Use secure and encrypted e-mail;
Take anti-phishing measures to reduce the likelihood of identity theft;
Install software from reliable sources to block third-party cookies, Web bugs, and other devices that enable the tracking of activity across various Web sites; and
Install software that reliably deletes all relevant information from one’s computer when one deletes a file.
To reduce the amount of unwanted information that they receive, individuals can:
Block spam e-mail;
Employ pop-up blockers and ad blockers;
Use special e-mail addresses for important correspondents and faked or infrequently checked e-mail addresses for others;
Take advantage of all opt-out opportunities, such as do-not-call lists (for both home and mobile numbers) and options for not receiving postal or electronic mail;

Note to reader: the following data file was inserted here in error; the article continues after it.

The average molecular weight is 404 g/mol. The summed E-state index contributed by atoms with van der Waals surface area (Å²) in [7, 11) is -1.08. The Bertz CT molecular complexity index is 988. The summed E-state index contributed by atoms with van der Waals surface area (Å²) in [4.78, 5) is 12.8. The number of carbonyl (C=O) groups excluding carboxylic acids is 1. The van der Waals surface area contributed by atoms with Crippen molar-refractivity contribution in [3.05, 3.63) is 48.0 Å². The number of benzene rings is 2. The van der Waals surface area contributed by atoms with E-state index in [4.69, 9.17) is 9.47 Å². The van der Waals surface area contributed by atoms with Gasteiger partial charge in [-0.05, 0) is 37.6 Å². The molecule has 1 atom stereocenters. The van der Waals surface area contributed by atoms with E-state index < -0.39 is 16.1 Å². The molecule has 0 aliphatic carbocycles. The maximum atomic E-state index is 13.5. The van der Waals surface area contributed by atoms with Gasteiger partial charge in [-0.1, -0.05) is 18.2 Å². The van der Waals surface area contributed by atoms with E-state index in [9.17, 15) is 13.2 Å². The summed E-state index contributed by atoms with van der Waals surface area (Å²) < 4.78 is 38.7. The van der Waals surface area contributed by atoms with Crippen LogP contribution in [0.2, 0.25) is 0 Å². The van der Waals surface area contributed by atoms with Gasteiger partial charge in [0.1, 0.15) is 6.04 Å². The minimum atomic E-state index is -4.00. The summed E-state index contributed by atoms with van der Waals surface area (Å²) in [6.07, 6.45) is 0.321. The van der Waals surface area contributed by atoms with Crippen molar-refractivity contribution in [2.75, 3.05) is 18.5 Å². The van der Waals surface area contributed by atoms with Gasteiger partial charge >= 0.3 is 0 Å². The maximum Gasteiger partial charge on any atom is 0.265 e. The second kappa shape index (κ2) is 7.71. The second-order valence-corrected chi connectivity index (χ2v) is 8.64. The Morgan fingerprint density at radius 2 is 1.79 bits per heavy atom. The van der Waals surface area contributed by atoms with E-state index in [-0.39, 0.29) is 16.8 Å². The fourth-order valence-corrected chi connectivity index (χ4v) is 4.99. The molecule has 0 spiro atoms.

Put credit freezes or fraud alerts on their credit reports; and
Avoid using toll-free numbers and block caller-ID when making calls.
To monitor one’s online privacy, individuals can:
Search the Internet periodically for sensitive personal information, such as one’s Social Security number or an unlisted phone number from an anonymized account or a computer that cannot be traced to the individual. (So-called vanity searches, in which one searches the Internet for references to one’s name, can also be revealing to many people.) One may (or may not) be able to do anything about the online existence of such information, but at least one would know that it was available in such a fashion;
Periodically monitor their credit ratings; and